John Day Fossil Beds
Administrative History
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Chapter Seven:

From 1975 to 1995, the monument received between 90,000 and 140,000 visitors each year. [1] These numbers made it perhaps the single most significant attraction in Grant and Wheeler counties, but visitors generally did not spend more than two hours at any one of the park's three units. [2] Over three-quarters of them utilized US 26 to reach the monument, and made several points in the Sheep Rock and Painted Hills units their most popular stops. Relatively few people saw other localities once they visited the Cant Ranch complex and Sheep Rock Overlook in the former unit, or the Painted Hills Overlook and picnic area in the latter. [3] The most frequently cited reasons for coming to the monument involved viewing scenery, followed by a chance to see fossils. [4]

With much of the visitation pattern somewhat evident by 1976, the NPS strove to construct wayside exhibits, build trails, and develop basic facilities in all three units. Personal interpretive services centered on the Cant Ranch, but Ladd and other NPS employees soon noticed that its setting proved distracting and often detrimental to telling the monument's paleontological story. [5] Regional office personnel eventually responded with a preliminary site plan in an attempt to separate the ranching and fossil themes, but NPS director William Penn Mott raised several objections to it in early 1988. Nevertheless, this planning effort continued and gave rise to hopes that a main visitor center devoted exclusively to the monument's paleontological story might be constructed adjacent to the Cant Ranch complex. Congress, however, did not provide construction money once planning and design had been completed in 1993, so the NPS put the project on hold until such funding is available. [6]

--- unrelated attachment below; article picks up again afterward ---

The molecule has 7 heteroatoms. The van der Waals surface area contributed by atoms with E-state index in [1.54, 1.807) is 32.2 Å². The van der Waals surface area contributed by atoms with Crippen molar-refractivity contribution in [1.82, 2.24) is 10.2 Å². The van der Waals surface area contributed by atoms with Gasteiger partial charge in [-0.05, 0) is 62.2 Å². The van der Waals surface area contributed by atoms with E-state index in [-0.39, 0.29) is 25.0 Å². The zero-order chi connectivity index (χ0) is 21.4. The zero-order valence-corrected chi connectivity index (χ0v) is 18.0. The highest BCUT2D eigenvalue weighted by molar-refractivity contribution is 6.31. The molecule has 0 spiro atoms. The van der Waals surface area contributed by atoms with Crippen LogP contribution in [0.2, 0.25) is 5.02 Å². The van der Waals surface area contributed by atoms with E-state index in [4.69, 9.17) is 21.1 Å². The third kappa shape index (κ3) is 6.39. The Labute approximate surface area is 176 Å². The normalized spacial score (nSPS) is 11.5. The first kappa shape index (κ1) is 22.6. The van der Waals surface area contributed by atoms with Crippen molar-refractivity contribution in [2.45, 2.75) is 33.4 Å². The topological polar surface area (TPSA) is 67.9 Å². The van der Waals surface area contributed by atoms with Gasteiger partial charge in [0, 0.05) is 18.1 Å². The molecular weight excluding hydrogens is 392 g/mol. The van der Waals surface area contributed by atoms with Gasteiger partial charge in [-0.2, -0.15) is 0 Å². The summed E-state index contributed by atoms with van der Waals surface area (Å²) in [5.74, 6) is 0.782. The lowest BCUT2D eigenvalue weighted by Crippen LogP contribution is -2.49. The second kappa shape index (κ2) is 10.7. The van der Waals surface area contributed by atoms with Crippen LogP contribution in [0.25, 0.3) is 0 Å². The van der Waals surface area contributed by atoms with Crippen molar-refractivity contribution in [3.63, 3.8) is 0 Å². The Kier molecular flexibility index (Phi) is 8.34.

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Last Updated: 30-Apr-2002